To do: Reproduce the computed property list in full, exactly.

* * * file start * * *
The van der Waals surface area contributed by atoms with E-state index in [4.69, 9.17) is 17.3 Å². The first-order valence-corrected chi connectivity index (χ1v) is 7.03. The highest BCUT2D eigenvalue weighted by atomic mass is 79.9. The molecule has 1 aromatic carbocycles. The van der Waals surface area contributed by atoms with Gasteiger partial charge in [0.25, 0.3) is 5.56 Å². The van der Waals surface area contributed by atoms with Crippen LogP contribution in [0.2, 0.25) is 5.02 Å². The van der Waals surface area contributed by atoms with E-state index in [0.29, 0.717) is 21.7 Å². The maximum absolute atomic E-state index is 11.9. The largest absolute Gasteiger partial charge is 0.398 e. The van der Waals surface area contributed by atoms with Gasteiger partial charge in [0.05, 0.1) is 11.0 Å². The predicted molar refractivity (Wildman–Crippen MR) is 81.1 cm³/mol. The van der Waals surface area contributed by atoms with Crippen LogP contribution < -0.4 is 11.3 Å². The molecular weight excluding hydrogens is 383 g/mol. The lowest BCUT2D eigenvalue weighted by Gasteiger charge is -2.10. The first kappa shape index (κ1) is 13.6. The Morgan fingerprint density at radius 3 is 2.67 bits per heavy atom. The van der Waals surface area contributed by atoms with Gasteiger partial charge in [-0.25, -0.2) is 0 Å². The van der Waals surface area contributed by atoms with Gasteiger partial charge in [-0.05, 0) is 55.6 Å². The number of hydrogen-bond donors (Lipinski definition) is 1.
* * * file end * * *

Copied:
The van der Waals surface area contributed by atoms with E-state index in [4.69, 9.17) is 17.3 Å². The first-order valence-corrected chi connectivity index (χ1v) is 7.03. The highest BCUT2D eigenvalue weighted by atomic mass is 79.9. The molecule has 1 aromatic carbocycles. The van der Waals surface area contributed by atoms with Gasteiger partial charge in [0.25, 0.3) is 5.56 Å². The van der Waals surface area contributed by atoms with Crippen LogP contribution in [0.2, 0.25) is 5.02 Å². The van der Waals surface area contributed by atoms with E-state index in [0.29, 0.717) is 21.7 Å². The maximum absolute atomic E-state index is 11.9. The largest absolute Gasteiger partial charge is 0.398 e. The van der Waals surface area contributed by atoms with Gasteiger partial charge in [0.05, 0.1) is 11.0 Å². The predicted molar refractivity (Wildman–Crippen MR) is 81.1 cm³/mol. The van der Waals surface area contributed by atoms with Crippen LogP contribution < -0.4 is 11.3 Å². The molecular weight excluding hydrogens is 383 g/mol. The lowest BCUT2D eigenvalue weighted by Gasteiger charge is -2.10. The first kappa shape index (κ1) is 13.6. The Morgan fingerprint density at radius 3 is 2.67 bits per heavy atom. The van der Waals surface area contributed by atoms with Gasteiger partial charge in [-0.25, -0.2) is 0 Å². The van der Waals surface area contributed by atoms with Gasteiger partial charge in [-0.05, 0) is 55.6 Å². The number of hydrogen-bond donors (Lipinski definition) is 1.